Pancreatic cancer is usually late when it is discovered!Beware of 2 signs to stay away from pancreatic cancer | prevent cancer | blood sugar | diabetes

When it comes to pancreatic cancer, many people get nervous because the survival rate for patients is often low. In fact, many patients with pancreatic cancer start experiencing changes 2 to 3 years before they are diagnosed – as long as you pay attention to 2 signs, you may be able to spot them.

Pancreatic cancer has the lowest survival rate of all cancers

Pancreatic cancer is sometimes called the “silent” disease because in its early stages symptoms are rarely noticed, and when they do occur, they are vague and easy to ignore. It is generally late when discovered.

According to data from the American Cancer Society, the relative 5-year survival rate of pancreatic cancer patients is only 11%, which ranks last among the 22 types of cancer. According to a clinical observation of 625 patients, the overall median survival time for pancreatic cancer is only 9.3 months.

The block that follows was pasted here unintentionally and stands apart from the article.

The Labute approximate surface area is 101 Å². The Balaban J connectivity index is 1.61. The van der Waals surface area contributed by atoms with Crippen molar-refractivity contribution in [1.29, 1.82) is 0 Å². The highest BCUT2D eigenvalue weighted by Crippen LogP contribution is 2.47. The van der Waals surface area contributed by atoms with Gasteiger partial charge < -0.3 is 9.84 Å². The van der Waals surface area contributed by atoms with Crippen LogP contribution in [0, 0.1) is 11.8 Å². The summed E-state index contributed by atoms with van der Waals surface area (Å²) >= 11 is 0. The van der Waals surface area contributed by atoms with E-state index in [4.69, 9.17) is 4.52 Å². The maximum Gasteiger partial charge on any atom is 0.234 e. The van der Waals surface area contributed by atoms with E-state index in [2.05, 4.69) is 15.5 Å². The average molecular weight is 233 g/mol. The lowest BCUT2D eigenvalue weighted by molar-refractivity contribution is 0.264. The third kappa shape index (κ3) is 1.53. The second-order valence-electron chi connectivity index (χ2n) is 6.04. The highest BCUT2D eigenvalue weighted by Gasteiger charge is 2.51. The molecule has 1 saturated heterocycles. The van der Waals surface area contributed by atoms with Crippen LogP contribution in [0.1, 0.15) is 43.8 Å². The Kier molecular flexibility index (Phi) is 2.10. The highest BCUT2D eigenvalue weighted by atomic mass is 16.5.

Pancreatic cancer is expected to account for only 3% of all cancers in the United States in 2022, but 7% of deaths.

1 in 61 people may develop pancreatic cancer in their lifetime.

Why is pancreatic cancer fatal?

The pancreas is located in the upper abdomen of the body, near the back of the stomach, and is an important gland in the digestive system. It is responsible for secreting digestive juices that flow into the intestines to digest and break down food.

The pancreas also secretes and releases hormones, including insulin, into the blood, which keep blood sugar in a more stable state.